While culturally I have found few major differences between the United States and New Zealand, linguistically I may as well be speaking a foreign language here. When I was teaching English in France, I co-taught with a woman from England (a dear friend now), and once one of the students asked us if we spoke the same language. We just laughed. Here, not a day goes by that I do not learn a new word.
The woman who so graciously allowed me to stay with her upon my arrival (only for 3 weeks longer than she had originally planned), and who will soon be gracing the United States (specifically Iowa) with her presence, let me borrow a book called A Kiwi-American dictionary. It was slightly, okay very, outdated, but it was hilarious. I reckon the time has come for me to share some of what I have learned – the top 10 kiwi words and phrases!
1. Reckon – there is nothing inherently funny about the word reckon, but notice it in the sentence above. To an American, saying “I reckon” sounds a wee bit more proper than we would like. It sounds like Jon Stewart making fun of Queen Elizabeth. In kiwiland, I heard an 8-year-old say it . . . with a straight face!!
2. Wee – wee simply means small here, as in “a wee bit.” Here, it seems everyone says it all the time. And they say it without the use of “bit” after it. Thus, a wee nap is a proper use of the word.
3. Kiwi / kiwi / kiwifruit – now this just gets confusing. To an American, a kiwi is something you eat. Here, that would get you put in prison, either for killing an endangered bird or for cannibalism. A Kiwi is a person who lives here, a nickname of sorts for the folks who live in New Zealand. At first I was embarrassed to use it, but people here actually do use the word. Cool, eh? A kiwi is a small flightless bird. New Zealand used to be full of flightless birds because there were no predator mammals (the only native mammal in New Zealand is one species of bat). The kiwi is now incredibly endangered, and most people can only see them in wildlife reserves – my parents saw some when they were here. The kiwifruit? Well, that’s the fruit. They are gorgeous here (and by gorgeous I mean the taste, not the sight – that’s a kiwism as well). See my problem? It just gets so confusing!!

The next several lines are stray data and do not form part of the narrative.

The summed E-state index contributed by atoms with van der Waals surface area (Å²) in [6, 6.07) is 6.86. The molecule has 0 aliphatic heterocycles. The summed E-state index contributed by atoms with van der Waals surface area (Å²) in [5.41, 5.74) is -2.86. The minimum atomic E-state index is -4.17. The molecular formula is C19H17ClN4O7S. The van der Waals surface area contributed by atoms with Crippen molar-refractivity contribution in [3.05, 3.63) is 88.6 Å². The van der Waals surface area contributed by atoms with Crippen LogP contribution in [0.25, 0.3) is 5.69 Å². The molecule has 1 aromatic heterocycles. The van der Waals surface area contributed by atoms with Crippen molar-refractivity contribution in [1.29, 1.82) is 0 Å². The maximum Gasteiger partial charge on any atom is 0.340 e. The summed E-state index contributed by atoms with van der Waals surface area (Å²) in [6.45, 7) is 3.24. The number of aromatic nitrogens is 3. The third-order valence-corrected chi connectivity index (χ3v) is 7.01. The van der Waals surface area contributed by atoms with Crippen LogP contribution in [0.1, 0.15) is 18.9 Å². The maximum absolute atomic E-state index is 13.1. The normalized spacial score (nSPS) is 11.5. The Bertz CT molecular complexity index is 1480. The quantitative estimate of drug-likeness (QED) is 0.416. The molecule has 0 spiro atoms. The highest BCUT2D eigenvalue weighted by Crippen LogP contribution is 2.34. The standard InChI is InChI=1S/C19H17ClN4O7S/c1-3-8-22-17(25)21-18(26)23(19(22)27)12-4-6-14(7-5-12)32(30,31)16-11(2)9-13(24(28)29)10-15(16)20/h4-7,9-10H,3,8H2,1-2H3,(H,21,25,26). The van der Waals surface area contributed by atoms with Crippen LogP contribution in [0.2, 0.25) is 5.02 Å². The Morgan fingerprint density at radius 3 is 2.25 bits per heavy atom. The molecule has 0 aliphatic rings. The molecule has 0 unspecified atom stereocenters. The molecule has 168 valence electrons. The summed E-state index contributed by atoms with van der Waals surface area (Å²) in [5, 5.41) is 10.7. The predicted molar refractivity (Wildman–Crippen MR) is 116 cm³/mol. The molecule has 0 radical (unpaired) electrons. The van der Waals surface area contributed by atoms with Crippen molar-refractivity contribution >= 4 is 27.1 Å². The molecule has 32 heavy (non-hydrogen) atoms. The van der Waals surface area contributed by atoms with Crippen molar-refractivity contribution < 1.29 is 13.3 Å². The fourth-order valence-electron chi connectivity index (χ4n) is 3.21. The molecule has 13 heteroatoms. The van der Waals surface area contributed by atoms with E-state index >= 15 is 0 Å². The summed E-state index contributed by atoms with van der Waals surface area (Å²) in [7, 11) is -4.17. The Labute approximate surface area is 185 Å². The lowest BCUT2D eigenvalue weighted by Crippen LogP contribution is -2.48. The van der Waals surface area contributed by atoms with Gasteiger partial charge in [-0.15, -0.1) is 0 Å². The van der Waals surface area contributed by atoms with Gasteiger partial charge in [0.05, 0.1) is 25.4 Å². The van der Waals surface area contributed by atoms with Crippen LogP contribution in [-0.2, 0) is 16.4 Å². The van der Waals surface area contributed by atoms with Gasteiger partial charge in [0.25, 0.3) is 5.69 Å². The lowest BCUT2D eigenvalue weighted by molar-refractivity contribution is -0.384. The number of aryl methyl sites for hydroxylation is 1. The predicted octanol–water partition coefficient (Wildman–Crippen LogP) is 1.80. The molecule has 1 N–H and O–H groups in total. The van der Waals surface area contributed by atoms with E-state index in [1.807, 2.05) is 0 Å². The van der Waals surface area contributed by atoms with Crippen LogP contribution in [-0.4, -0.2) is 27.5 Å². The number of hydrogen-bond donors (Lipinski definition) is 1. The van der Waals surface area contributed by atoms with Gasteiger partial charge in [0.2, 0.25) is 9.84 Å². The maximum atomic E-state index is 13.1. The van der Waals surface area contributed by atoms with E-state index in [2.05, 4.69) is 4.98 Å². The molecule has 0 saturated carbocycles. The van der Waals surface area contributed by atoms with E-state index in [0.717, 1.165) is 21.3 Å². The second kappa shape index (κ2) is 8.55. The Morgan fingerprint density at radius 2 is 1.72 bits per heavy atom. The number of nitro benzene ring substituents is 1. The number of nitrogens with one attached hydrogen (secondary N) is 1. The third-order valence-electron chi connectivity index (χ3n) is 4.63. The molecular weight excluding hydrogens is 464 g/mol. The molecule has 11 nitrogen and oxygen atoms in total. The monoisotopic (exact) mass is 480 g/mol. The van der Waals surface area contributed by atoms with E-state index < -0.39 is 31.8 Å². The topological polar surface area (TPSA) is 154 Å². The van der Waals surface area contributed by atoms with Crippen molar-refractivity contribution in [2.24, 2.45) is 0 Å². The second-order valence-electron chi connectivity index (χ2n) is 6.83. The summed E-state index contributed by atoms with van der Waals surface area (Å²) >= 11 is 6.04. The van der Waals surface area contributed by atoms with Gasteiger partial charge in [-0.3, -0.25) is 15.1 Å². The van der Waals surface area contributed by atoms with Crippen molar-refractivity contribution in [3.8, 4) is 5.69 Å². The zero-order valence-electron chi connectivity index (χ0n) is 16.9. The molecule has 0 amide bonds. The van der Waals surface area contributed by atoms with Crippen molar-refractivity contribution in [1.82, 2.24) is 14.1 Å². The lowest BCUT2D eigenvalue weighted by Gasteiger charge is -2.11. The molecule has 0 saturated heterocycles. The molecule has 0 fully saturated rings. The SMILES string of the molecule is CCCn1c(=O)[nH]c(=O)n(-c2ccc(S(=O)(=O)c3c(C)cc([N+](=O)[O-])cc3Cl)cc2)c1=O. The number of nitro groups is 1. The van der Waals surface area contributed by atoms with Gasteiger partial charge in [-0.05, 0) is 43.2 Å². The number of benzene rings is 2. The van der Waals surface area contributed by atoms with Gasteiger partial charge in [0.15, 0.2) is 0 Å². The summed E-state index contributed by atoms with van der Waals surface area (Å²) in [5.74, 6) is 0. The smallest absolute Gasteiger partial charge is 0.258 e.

4. Zed – Ok, ok, it’s not really a word, but it is the last letter of the alphabet. The friendly friends to the north of the United States understand this one, but to those of us from that middle country of North America, this is an odd way to end the alphabet, especially when banks are called ANZ (pronounced A-N-Zed) and when you say X-Y-Z (pronounced X-Y-Zed). We knew we had been spending too much time in the Future Partners Forum when I was talking and said X-Y-Zed and shortly thereafter one of our kiwi friends said X-Y-Zee. None of us knew where we were, which I guess was sort of the point of the partnership – finding new ways to get along. Let’s start with the last letter of the alphabet and move forward from there.
5. False friends – rooting and rubber. These may not be good in a Top 10 list, but they must be mentioned. Luckily I had been forewarned. In New Zealand, rooting means something very different than in the States. It means sex. Thus, you do not root for a team, and you certainly do not root around in your trunk for something you lost, especially because here, the trunk of a car is called the boot. And a rubber? Well, that is just an eraser, but something we must all warn the kiwis not to request in general public in the United States.
6. Sweet as! – used as an exclamation, as in “Sweet as!” There are simply no words to explain this. It just is . . . sweet as!
7. Sorted – “Have you got your flatting situation sorted?” Does this make any sense to an American? Try that being one of the first things you hear upon entering a country. I thought I did not understand French when I got there, but then I came to a country where they do not speak American. Sorted is just “to sort out,” but they use it here far more frequently. You get parking tickets sorted and plans sorted, etc. Luckily, I have met amazing people here, so my flatting situation is sorted until the end of my time here.
8. Cheers – often used in conjunction with “mate,” as in “cheers, mate.” Of course, mate it often saved for one’s actual mates. Thus, cheers can simply mean thanks. What a wonderful word that never ceases to make me smile.
9. Keen – This is a verb, as in “I’m keen to go on a hike out to the Peninsula.” In fact, my actual response was, “I’m hella keen.” I figure it’s time to meld some phrasing while I’m here. And yes, everyone says it here, just like reckon. They do not, however, say hella – but I can hope, right?
10. Good on you! – this is, by far, my favorite kiwi phrase. Oh, does it appear everywhere meaning “good for you,” sort of. It just seems to work for all situations where you want to tell someone that they are doing a good thing for the world.
So, do we speak the same language? I have begun to understand kiwi English, and what is scarier, I have begun to speak like them. I reckon that will help me fit in better here, but it will be difficult to get my life sorted when I get back to the States if I forget how to talk like a Yankee. There are far more words I can share, but for now, that will do.
© 2011 Rebecca Stahl, all rights reserved